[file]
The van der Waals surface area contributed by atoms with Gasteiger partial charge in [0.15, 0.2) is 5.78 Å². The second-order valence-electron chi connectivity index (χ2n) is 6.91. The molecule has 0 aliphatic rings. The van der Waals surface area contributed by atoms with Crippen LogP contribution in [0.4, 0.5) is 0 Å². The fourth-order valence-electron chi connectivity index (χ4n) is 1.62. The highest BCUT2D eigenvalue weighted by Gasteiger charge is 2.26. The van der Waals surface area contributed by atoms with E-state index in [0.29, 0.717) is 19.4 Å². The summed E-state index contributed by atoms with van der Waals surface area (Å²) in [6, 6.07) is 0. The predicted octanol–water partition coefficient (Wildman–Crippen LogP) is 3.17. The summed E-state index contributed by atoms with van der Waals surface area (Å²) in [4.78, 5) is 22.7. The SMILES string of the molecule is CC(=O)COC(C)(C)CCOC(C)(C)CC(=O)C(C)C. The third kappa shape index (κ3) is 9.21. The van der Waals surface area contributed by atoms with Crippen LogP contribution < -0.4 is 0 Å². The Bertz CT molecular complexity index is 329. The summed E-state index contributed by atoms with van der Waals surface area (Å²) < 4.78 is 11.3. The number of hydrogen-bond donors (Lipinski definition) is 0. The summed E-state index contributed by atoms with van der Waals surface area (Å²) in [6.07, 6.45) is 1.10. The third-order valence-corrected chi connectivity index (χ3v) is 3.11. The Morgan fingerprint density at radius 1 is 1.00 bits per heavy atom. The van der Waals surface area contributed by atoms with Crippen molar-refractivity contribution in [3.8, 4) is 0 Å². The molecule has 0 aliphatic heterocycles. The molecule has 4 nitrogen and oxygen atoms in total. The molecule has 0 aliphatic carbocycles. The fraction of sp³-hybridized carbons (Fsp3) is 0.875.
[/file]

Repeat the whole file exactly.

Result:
The van der Waals surface area contributed by atoms with Gasteiger partial charge in [0.15, 0.2) is 5.78 Å². The second-order valence-electron chi connectivity index (χ2n) is 6.91. The molecule has 0 aliphatic rings. The van der Waals surface area contributed by atoms with Crippen LogP contribution in [0.4, 0.5) is 0 Å². The fourth-order valence-electron chi connectivity index (χ4n) is 1.62. The highest BCUT2D eigenvalue weighted by Gasteiger charge is 2.26. The van der Waals surface area contributed by atoms with E-state index in [0.29, 0.717) is 19.4 Å². The summed E-state index contributed by atoms with van der Waals surface area (Å²) in [6, 6.07) is 0. The predicted octanol–water partition coefficient (Wildman–Crippen LogP) is 3.17. The summed E-state index contributed by atoms with van der Waals surface area (Å²) in [4.78, 5) is 22.7. The SMILES string of the molecule is CC(=O)COC(C)(C)CCOC(C)(C)CC(=O)C(C)C. The third kappa shape index (κ3) is 9.21. The van der Waals surface area contributed by atoms with Crippen LogP contribution < -0.4 is 0 Å². The Bertz CT molecular complexity index is 329. The summed E-state index contributed by atoms with van der Waals surface area (Å²) < 4.78 is 11.3. The number of hydrogen-bond donors (Lipinski definition) is 0. The summed E-state index contributed by atoms with van der Waals surface area (Å²) in [6.07, 6.45) is 1.10. The third-order valence-corrected chi connectivity index (χ3v) is 3.11. The Morgan fingerprint density at radius 1 is 1.00 bits per heavy atom. The van der Waals surface area contributed by atoms with Crippen molar-refractivity contribution in [3.8, 4) is 0 Å². The molecule has 0 aliphatic heterocycles. The molecule has 4 nitrogen and oxygen atoms in total. The molecule has 0 aliphatic carbocycles. The fraction of sp³-hybridized carbons (Fsp3) is 0.875.